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Safety of care services ‘at risk’ as recruitment crisis worsens, managers tell Jeremy Hunt

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An open letter, written on behalf of 5,700 social care managers, has called for urgent government reform as ongoing staff shortages begin to pose a major risk to the safety and sustainability of services.

The letter, penned by the Outstanding Manger Network and addressed to Jeremy Hunt (pictured), chair of the Health and Social Care Select Committee, warns that the recruitment crisis, made worse by the pandemic, has led to concerns from some providers that they are not operating at safe levels to carry out even the most basic care.

Signatories Jane Brightman and Judith Vernalls, said: “Following eighteen incredibly difficult months many of us are finding our positions extremely challenging and are genuinely concerned about the safety and sustainability of services.

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“There is an acute recruitment crisis, which is harder than it has ever been before. This is shortly about to be made significantly worse with the mandatory vaccines, many care providers are estimating between 10-20% of staff being dismissed as a result. There is no support from the government or the regulators to help providers to navigate this.”

The Outstanding Manager Network highlighted that the government’s response to the workforce burnout and resilience inquiry, published by the Select Committee in June, is now overdue.

“You will also know, following the workforce burnout and resilience enquiry, that the people working in social care are exhausted and highly stressed. This extends to managers, who we are now seeing leaving the sector in large numbers. Due to the lack of suitable staff, existing workers are having to pick up many additional hours and this has not eased with the relaxing of Covid restrictions. There has been no relaxing for social care, and it is untenable,” the letter states.

“We feel strongly that things have become worse [since the inquiry], with no signs of improvement. Due to the lack of suitable staff, existing workers are having to pick up many additional hours and this has not eased with the relaxing of Covid restrictions. There has been no relaxing for social care, and it is untenable.”

The letter warned that care homes are still struggling to find the right balance between opening up for relatives and friends to visit while remaining safe and maintaining infection control.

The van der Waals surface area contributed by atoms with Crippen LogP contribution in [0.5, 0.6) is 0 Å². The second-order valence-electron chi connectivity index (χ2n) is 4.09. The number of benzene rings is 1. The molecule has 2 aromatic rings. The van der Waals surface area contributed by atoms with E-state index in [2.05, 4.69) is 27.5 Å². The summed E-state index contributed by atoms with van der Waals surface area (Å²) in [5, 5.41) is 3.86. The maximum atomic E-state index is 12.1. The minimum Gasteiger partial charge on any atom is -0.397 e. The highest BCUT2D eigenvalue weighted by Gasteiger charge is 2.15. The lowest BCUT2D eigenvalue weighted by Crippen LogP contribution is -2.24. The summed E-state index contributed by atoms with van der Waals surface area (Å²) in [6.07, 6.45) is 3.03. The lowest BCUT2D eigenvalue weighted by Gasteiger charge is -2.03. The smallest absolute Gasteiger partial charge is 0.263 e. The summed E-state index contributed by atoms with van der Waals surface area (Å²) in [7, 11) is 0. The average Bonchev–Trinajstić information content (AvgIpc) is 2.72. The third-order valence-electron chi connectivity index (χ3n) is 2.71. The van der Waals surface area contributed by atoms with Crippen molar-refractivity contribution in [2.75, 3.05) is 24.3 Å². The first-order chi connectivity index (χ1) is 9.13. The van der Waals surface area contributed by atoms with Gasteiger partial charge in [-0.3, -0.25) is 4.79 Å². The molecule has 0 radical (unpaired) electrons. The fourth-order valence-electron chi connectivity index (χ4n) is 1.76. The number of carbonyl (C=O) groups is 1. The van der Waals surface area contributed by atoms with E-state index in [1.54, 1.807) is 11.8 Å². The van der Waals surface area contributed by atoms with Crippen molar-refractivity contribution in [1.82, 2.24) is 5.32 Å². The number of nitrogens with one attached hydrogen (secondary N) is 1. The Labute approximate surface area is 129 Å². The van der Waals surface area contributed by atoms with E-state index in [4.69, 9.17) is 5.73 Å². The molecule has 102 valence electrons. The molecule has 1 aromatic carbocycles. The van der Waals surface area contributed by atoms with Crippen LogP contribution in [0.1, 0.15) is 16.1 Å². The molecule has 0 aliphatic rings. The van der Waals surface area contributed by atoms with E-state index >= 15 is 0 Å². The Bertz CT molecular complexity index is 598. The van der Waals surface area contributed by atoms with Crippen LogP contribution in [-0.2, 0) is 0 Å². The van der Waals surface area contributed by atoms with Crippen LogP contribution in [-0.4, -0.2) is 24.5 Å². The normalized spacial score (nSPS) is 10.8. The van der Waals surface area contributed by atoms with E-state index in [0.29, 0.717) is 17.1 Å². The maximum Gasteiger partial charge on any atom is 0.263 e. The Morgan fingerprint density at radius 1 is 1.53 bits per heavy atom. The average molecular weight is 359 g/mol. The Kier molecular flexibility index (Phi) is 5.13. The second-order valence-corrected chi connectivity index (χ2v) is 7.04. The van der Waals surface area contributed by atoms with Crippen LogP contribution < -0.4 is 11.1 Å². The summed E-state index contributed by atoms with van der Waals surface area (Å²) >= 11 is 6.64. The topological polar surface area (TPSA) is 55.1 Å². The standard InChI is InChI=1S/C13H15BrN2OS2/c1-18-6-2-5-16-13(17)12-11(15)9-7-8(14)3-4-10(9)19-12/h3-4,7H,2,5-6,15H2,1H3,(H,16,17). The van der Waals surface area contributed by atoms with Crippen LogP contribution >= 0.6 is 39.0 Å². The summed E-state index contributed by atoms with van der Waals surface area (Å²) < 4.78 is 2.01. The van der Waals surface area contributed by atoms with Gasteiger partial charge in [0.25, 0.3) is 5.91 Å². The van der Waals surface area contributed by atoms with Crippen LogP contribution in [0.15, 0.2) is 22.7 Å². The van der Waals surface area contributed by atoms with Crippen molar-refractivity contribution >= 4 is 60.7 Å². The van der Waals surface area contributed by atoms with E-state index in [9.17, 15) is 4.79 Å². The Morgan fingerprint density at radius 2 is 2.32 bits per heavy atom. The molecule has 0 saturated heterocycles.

“Many care homes still find themselves going into ‘outbreak’ which means that residents are then confined to their bedrooms for days. In some cases this is happening back to back, placing significant distress on people drawing on social care, many of whom are reaching the end of their lives. It has also caused an angry rift between families and providers which we fear will take years to mend,” the signatories said.

The Outstanding Manager Network explained that some care workers were expected to pick up clinical tasks during the pandemic, but with little or no training or support, and much of this is continuing.

“With serious staff shortages some care providers are concerned that they are not even operating at safe levels to do just the basic care. Some home care providers are handing contracts back to local authorities because they simply cannot find the workforce to deliver them,” the letter said.

The network also highlighted the need for additional funding and fair pay.

“Many providers have operated at a loss during the pandemic and again, this is not easing. They are having to pay staff increased wages to cover shifts, or pay high agency costs. It should also be noted that our care workers, who carry out an incredibly hard job, have not been recognised either within their pay or through parity of esteem,” the letter continues.

“This is a sad indictment, and it did not go unnoticed in England that there has been no Government bonus for care staff as in Scotland and Wales.”

Tags : Jeremy HuntRecruitmentstaff shortages
Sarah Clarke

The author Sarah Clarke

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